Tamerlane

Tamerlane is the westernized form of Timur which comes from Proto-Turkic temür meaning “iron”. Timur was a Turkic-Mongol emperor who was known as Timur the Lame by Europeans, which became Tamerlane, because of wounds sustained by arrows that struck his right leg and hand which gave him crippling injuries.

Origin: Proto-Turkic

Variants:

  • Tamerlan
  • Timur (Tatar, Chechen, Kazakh, Uzbek, Russian, Turkish)
  • Timour
  • Temir (Kazakh)
  • Temur (Georgian)
  • Temuri (Georgian)
  • Temür (Old Turkic)
  • Demir (Turkish)
  • Timur (Turkish)

 

Terry

Terry is an English unisex name originally used as a diminutive of Terence (which comes from Roman family name Terentius which is of uncertain meaning though it could be derived from Latin terens meaning “rubbing, wearing away” from Latin terere (to rub, to wear out) though it might also be related to Sabine terenus meaning “soft”) or Theresa ( comes from Greek Therasia, the name of an island (the name is of uncertain meaning but has been linked to several possible meanings such as Greek theros “summer”, therizo “to harvest, to reap”, ther “wild beast”, or therao “to hunt”).

As an surname, however, Terry comes from medieval given name Thierry, the Norman French form of Theodoric meaning “ruler of the people” from Germanic elements theud (people) and ric (power); it could also be an anglicized form of Gaelic surname Mac Toirdhealbhaigh meaning “son of Toirdhealbhach”, the latter being a personal given name meaning “one who is like Thor” or “one who is like thunder”; or it’s a French surname deirved from Occitan terrin meaning “earthenware vessel, earthenware vase”, an occupational surname for a potter, which comes from Latin terra (earth).

Origin: Latin, Greek, Germanic, Gaelic

Variants:

  • Terrie
  • Terri
  • Teri

 

Torcan

Torcan is a male name made up from Old Irish torcc “boar” with the diminutive suffix -an meaning “little boar” or “wild boar”. It also seems to be a Turkish male name possibly meaning “shy, bashful, coy, reserved”. Torcan is also a surname originating from the given name.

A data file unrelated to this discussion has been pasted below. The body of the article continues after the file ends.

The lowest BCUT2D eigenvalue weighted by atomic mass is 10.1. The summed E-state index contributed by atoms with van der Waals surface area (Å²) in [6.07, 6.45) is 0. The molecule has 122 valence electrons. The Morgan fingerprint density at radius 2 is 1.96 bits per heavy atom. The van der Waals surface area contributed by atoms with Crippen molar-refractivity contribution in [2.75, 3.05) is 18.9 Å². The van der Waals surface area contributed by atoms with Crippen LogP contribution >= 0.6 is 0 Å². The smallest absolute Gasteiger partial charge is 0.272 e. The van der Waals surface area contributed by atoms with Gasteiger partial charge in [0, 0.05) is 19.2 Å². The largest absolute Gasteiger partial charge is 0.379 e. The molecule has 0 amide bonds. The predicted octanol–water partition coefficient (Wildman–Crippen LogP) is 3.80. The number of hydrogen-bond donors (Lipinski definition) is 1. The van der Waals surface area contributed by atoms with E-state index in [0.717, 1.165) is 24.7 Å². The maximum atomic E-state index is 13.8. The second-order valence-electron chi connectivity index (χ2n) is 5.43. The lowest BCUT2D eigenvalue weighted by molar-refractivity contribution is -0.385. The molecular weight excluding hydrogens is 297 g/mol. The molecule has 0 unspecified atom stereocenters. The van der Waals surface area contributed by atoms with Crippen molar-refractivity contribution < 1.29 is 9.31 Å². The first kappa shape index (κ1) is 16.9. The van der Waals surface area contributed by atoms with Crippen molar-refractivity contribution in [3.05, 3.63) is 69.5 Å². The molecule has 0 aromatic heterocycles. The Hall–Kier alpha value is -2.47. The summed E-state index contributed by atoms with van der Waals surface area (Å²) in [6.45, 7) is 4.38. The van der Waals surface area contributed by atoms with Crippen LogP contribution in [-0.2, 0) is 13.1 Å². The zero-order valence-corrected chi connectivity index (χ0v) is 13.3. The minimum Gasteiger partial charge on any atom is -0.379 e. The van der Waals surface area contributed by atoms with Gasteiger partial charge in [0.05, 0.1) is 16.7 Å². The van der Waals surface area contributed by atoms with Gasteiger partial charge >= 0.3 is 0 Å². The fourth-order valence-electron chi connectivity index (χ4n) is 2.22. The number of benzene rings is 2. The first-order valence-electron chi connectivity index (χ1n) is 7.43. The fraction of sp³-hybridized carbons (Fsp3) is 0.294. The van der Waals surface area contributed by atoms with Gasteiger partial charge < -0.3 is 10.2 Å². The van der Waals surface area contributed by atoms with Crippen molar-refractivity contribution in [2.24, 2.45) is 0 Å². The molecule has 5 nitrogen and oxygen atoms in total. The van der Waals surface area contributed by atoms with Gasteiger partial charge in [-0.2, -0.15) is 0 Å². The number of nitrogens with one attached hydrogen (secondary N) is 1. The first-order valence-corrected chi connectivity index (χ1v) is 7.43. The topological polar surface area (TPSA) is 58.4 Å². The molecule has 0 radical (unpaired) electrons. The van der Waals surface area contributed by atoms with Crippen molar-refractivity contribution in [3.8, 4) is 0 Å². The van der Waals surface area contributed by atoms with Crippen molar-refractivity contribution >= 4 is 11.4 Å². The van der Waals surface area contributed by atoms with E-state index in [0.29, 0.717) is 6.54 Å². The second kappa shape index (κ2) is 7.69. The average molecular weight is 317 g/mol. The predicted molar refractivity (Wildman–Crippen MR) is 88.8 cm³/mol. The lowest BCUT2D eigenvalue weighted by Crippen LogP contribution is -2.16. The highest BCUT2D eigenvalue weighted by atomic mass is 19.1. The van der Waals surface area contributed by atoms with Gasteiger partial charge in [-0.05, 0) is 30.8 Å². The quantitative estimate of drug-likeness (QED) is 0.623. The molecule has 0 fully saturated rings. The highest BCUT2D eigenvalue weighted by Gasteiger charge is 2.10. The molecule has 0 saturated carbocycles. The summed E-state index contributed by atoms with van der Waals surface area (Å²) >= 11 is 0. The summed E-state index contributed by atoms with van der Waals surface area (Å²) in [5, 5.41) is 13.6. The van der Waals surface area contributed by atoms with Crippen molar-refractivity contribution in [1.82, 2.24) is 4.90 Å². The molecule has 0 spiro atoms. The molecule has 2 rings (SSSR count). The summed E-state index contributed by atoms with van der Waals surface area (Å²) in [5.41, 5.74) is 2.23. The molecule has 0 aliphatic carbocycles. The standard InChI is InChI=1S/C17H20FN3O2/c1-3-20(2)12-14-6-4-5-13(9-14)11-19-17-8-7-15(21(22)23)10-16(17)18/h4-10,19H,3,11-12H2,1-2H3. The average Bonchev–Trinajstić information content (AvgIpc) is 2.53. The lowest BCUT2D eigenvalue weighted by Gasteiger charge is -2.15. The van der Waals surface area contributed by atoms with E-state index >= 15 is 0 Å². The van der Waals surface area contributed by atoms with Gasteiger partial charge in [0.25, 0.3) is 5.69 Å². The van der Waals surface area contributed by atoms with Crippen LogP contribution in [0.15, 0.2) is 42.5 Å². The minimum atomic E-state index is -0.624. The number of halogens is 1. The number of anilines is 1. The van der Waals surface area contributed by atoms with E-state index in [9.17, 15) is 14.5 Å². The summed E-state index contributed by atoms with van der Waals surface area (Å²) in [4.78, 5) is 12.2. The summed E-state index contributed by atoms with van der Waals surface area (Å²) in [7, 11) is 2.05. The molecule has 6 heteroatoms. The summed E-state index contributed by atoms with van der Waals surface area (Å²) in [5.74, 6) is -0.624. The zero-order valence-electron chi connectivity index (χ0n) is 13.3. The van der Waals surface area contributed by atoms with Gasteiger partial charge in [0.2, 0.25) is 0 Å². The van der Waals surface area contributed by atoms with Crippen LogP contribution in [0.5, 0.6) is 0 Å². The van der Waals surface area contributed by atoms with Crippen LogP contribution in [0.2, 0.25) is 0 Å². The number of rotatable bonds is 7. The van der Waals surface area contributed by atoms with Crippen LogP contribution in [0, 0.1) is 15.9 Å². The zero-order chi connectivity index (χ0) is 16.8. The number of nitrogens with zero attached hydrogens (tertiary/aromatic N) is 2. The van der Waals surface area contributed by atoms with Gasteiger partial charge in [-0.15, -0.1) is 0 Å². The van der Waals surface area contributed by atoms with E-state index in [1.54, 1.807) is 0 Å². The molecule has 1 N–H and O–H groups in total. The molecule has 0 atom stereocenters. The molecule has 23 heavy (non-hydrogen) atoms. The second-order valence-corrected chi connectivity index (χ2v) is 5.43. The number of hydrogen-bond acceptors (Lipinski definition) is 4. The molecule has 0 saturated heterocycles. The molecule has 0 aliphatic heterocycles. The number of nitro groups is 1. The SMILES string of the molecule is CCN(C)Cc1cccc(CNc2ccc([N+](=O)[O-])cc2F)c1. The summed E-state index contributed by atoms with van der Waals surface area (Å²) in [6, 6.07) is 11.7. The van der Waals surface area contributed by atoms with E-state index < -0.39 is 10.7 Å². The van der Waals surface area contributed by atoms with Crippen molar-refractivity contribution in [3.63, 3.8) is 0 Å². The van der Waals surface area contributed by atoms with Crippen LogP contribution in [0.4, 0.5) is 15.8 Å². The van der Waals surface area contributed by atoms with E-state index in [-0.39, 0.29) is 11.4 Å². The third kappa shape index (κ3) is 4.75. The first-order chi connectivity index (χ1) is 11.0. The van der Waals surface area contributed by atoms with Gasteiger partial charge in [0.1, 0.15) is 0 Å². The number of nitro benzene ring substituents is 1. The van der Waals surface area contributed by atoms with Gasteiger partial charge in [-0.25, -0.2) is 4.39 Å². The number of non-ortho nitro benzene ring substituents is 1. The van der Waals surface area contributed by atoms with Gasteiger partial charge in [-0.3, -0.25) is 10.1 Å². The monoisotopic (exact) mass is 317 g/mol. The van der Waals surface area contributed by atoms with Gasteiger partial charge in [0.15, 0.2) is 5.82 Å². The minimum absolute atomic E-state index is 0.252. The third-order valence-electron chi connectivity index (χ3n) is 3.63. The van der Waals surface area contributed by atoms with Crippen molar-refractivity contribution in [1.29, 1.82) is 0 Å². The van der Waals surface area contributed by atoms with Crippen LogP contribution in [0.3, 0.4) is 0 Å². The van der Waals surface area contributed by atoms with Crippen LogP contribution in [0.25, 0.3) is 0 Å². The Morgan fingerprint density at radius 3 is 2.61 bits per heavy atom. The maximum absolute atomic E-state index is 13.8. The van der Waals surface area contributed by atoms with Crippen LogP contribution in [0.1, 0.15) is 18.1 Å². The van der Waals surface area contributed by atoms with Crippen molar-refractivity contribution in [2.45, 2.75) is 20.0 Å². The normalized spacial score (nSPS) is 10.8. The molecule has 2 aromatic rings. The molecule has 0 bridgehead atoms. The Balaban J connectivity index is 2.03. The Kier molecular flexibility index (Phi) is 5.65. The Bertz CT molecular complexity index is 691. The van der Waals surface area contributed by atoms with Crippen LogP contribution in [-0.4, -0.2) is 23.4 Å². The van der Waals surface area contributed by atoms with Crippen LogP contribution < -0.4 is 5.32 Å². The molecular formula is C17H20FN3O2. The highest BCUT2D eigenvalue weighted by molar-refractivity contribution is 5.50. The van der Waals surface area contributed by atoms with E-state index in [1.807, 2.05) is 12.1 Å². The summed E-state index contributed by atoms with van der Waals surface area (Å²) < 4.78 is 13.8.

Origin: Old Irish, Turkish

Variants:

  • Torcán (Irish)
  • Torccán (Irish)

 

Thistle

Thistle is the name of a genus of prickly plants which comes from Old English þistel from Proto-Germanic *þistilaz which seems to come from Proto-Indo-European *steig-,*steyg- meaning “to prick”. Thistle also refers to a color, a pale purplish color like the flower, as well as also being the national emblem of Scotland. It’s also a surname, likely used to refer to someone who lived near an abundance of thistles or used as a nickname for someone who had a prickly personality.

Origin: Proto-Indo-European

 

 

Thomas

Thomas is the Greek form of an Aramaic name, Ta’oma, meaning “twin”. It was a nickname given to one of the twelve Apostles who was skeptical of the resurrection of Jesus Christ. I’m not sure why he was given the byname Thomas though some claims I’ve seen are that it was meant to distinguish him from another man by the same name (which was Judas); he was also known as Didymus, which also means “twin” in Greek. Thomas is also a surname originating from the given name.

Origin: Aramaic

Variants:

  • Tomas (Swedish, Norwegian, Lithuanian, Spanish)
  • Tomás (Spanish, Portuguese, Irish)
  • Tomé (Portuguese)
  • Te’oma (Aramaic)
  • Toma (Bulgarian, Romanian, Croatian, Serbian, Macedonian, Georgian)
  • Tomo (Croatian)
  • Tomàs (Catalan)
  • Tomáš (Czech, Slovak)
  • Toomas (Estonian)
  • Tuomas (Finnish)
  • Tuomo (Finnish)
  • Tamás (Hungarian)
  • Tómas (Icelandic)
  • Tommaso (Italian)
  • Toms (Latvian)
  • Tamati (Maori)
  • Tomasz (Polish)
  • Foma (Russian)
  • Tàmhas (Scottish)
  • Tavish (Scottish)
  • Tòmas (Scottish)
  • Tam (Scottish)
  • Tomaž (Slovene)
  • Tomos (Welsh)
  • Thoma (Old Slavic)

 

Female forms:

  • Thomasina (English)
  • Thomasin (English)
  • Thomasyn (English)
  • Thomasine (English)
  • Thomazin (English)
  • Thomazine (English)
  • Thomasia (English)
  • Tomasa (Spanish)
  • Tamsin (English)
  • Tamsen (English)
  • Tamsyn (English)
  • Tamzen (English)

 

Tyrese

Tyrese is a masculine given name, a modern American name which could be a combination of Ty (a short form of names such as Tyler, Tyrone, and Tyson) and Reese, the Anglicized form of Welsh name Rhys meaning “ardor”, “enthusiasm”, “splendor, glory”. It could also be an elaborated form of Tyree, a variant form of McIntyre, a Gaelic surname meaning “son of the craftsman” or “son of the carpenter”.

Origin: Gaelic, Welsh, English

Variants:

  • Tyreese (English)